Ad War Update: Obama’s One-Two Punch

It's worth featuring again this simple but brutal new Obama ad, which is running in seven states:

The other important Obama ad out today was the two-minute spot we featured earlier that argues for a "new economic patriotism," rhetoric the president just launched on the campaign trail. Cillizza spells out why the length of the ad is important:

The Obama team knows that if you live in a swing state you have been absolutely snowed under with TV ads and that it’s next to impossible to differentiate one from the other. A two-minute ad, almost by definition, looks different than all of the other ads deluging the swing state airwaves — and standing out (or at least getting people not to fast forward through the ad) is the name of the game at this point.

Meanwhile, pro-Obama Super PAC Priorities USA has teamed with AFSCME to put out a new radio ad around Romney's 47% comments. The ad is part of a multi-ad $1.25 million radio campaign that will run through election day in Ohio and Virginia:


From the other side, the Romney campaign is pushing back on Obama's pushback of Romney's coal-focused attacks. This ad digs up some 2008 footage of Obama detailing the intended effect of his cap-and-trade proposal on the coal industry:

In outside spending news, Sasha Chavkin pushes back on the WSJ report we profiled earlier this week claiming that Super PACs might not be having much impact on the campaign:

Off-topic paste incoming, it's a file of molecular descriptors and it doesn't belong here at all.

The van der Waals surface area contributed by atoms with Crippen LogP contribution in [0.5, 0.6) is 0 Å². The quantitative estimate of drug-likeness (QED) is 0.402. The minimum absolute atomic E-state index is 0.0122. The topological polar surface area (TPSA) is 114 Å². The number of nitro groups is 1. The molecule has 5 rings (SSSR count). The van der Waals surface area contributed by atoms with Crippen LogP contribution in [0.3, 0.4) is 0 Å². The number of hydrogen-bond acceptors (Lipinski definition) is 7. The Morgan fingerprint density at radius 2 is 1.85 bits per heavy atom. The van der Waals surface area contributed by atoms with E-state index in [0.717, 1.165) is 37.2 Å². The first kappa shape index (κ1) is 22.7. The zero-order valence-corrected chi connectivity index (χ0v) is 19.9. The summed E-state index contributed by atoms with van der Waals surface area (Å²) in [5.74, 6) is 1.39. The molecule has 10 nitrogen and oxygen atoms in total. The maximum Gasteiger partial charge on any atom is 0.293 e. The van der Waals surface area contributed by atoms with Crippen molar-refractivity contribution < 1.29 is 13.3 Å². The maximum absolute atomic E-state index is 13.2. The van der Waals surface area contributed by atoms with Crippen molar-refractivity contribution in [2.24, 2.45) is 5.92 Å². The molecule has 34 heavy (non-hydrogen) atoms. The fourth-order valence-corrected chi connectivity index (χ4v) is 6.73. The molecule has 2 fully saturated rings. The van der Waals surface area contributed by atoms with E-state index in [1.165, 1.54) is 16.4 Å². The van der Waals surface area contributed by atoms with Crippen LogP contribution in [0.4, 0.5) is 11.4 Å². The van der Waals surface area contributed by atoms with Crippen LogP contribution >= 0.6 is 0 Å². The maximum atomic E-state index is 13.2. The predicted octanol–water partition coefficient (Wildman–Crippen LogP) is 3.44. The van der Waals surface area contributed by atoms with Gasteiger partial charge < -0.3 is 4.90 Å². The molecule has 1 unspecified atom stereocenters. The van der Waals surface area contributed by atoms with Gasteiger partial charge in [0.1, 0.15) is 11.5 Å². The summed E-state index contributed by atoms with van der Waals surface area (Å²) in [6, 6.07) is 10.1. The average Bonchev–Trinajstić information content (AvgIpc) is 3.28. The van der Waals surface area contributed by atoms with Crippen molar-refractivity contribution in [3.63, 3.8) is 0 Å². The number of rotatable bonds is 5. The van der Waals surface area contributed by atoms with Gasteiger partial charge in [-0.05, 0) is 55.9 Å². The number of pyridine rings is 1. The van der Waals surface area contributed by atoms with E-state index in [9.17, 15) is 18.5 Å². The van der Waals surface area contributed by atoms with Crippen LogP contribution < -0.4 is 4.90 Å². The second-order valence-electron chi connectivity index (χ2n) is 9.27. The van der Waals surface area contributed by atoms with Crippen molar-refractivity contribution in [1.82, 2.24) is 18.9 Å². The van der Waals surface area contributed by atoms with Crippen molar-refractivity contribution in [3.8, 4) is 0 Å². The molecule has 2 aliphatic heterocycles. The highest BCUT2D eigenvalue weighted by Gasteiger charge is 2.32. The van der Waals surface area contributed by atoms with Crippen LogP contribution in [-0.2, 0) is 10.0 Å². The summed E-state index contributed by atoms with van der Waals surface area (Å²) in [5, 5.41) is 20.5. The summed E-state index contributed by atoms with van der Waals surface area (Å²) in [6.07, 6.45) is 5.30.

"You can’t say his failure to close the gap shows the ads aren’t effective," said Michael Malbin, executive director of the Campaign Finance Institute and a political science professor at SUNY Albany. "They’re running ads at a time when the candidate is off in London putting his foot in his mouth."

It is always difficult to isolate the role of individual variables in a scenario as complex as a presidential campaign, where the quality of candidates, the flow of current events, and both campaign substance and campaign gaffes can all have an influence on voters. That does not mean that journalists should avoid drawing out factors such as super PAC spending, but that they have to be careful about linking cause and effect.

Right-wing headline writers are surely rejoicing as George Soros finally enters the campaign with a $1 million donation to Priorities USA. Meanwhile, Rove's Super PAC American Crossroads is out with a new, well, this:

On the other side of outside spending, Emily's List is teaming up with SEIU to spend $1 million going after Todd Akin:

In other down-ticket news, Maine's GOP Senate candidate Charlie Summers is out with a new biographical spot:

Lastly, Samuel L. Jackson adapts to the presidential campaign in this NSFW play for Obama voters: